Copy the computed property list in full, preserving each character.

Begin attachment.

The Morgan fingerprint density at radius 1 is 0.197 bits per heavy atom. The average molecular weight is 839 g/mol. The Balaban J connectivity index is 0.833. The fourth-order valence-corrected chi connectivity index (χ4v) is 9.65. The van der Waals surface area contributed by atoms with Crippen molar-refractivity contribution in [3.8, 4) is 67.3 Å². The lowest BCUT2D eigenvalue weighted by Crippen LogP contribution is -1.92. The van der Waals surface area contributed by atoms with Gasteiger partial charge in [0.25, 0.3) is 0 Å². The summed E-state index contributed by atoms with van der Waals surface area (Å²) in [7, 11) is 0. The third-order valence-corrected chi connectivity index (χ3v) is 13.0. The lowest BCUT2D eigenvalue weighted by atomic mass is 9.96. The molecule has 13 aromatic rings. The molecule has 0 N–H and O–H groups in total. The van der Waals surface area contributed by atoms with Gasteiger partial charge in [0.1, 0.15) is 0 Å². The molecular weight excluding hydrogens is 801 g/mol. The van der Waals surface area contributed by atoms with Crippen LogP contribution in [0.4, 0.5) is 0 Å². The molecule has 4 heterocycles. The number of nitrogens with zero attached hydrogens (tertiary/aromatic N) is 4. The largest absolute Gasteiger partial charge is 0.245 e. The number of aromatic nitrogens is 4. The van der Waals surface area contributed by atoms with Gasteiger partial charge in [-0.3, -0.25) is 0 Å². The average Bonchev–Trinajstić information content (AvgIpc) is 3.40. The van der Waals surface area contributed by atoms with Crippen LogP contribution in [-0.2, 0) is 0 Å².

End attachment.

The Morgan fingerprint density at radius 1 is 0.197 bits per heavy atom. The average molecular weight is 839 g/mol. The Balaban J connectivity index is 0.833. The fourth-order valence-corrected chi connectivity index (χ4v) is 9.65. The van der Waals surface area contributed by atoms with Crippen molar-refractivity contribution in [3.8, 4) is 67.3 Å². The lowest BCUT2D eigenvalue weighted by Crippen LogP contribution is -1.92. The van der Waals surface area contributed by atoms with Gasteiger partial charge in [0.25, 0.3) is 0 Å². The summed E-state index contributed by atoms with van der Waals surface area (Å²) in [7, 11) is 0. The third-order valence-corrected chi connectivity index (χ3v) is 13.0. The lowest BCUT2D eigenvalue weighted by atomic mass is 9.96. The molecule has 13 aromatic rings. The molecule has 0 N–H and O–H groups in total. The van der Waals surface area contributed by atoms with Gasteiger partial charge in [0.1, 0.15) is 0 Å². The molecular weight excluding hydrogens is 801 g/mol. The van der Waals surface area contributed by atoms with Crippen LogP contribution in [0.4, 0.5) is 0 Å². The molecule has 4 heterocycles. The number of nitrogens with zero attached hydrogens (tertiary/aromatic N) is 4. The largest absolute Gasteiger partial charge is 0.245 e. The number of aromatic nitrogens is 4. The van der Waals surface area contributed by atoms with Gasteiger partial charge in [-0.3, -0.25) is 0 Å². The average Bonchev–Trinajstić information content (AvgIpc) is 3.40. The van der Waals surface area contributed by atoms with Crippen LogP contribution in [-0.2, 0) is 0 Å².